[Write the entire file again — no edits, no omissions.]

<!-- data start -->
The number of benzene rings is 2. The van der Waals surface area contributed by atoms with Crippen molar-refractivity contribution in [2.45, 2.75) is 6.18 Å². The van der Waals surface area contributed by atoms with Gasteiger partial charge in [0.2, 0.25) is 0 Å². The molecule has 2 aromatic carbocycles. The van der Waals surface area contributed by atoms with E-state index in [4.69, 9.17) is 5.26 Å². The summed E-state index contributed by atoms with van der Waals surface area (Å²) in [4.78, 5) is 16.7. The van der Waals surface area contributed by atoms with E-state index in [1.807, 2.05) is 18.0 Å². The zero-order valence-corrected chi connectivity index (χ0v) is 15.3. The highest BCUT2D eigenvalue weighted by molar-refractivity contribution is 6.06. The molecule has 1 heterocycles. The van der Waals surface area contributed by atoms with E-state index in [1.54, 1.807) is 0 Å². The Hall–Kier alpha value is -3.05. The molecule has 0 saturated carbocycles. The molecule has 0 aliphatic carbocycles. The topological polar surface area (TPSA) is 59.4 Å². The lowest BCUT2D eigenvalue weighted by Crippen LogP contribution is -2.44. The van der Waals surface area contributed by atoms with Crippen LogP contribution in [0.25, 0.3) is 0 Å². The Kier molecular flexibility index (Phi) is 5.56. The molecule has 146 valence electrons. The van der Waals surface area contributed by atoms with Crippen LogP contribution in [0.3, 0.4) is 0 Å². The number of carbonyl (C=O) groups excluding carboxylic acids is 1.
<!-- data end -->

The number of benzene rings is 2. The van der Waals surface area contributed by atoms with Crippen molar-refractivity contribution in [2.45, 2.75) is 6.18 Å². The van der Waals surface area contributed by atoms with Gasteiger partial charge in [0.2, 0.25) is 0 Å². The molecule has 2 aromatic carbocycles. The van der Waals surface area contributed by atoms with E-state index in [4.69, 9.17) is 5.26 Å². The summed E-state index contributed by atoms with van der Waals surface area (Å²) in [4.78, 5) is 16.7. The van der Waals surface area contributed by atoms with E-state index in [1.807, 2.05) is 18.0 Å². The zero-order valence-corrected chi connectivity index (χ0v) is 15.3. The highest BCUT2D eigenvalue weighted by molar-refractivity contribution is 6.06. The molecule has 1 heterocycles. The van der Waals surface area contributed by atoms with E-state index in [1.54, 1.807) is 0 Å². The Hall–Kier alpha value is -3.05. The molecule has 0 saturated carbocycles. The molecule has 0 aliphatic carbocycles. The topological polar surface area (TPSA) is 59.4 Å². The lowest BCUT2D eigenvalue weighted by Crippen LogP contribution is -2.44. The van der Waals surface area contributed by atoms with Crippen LogP contribution in [0.25, 0.3) is 0 Å². The Kier molecular flexibility index (Phi) is 5.56. The molecule has 146 valence electrons. The van der Waals surface area contributed by atoms with Crippen LogP contribution in [0.3, 0.4) is 0 Å². The number of carbonyl (C=O) groups excluding carboxylic acids is 1.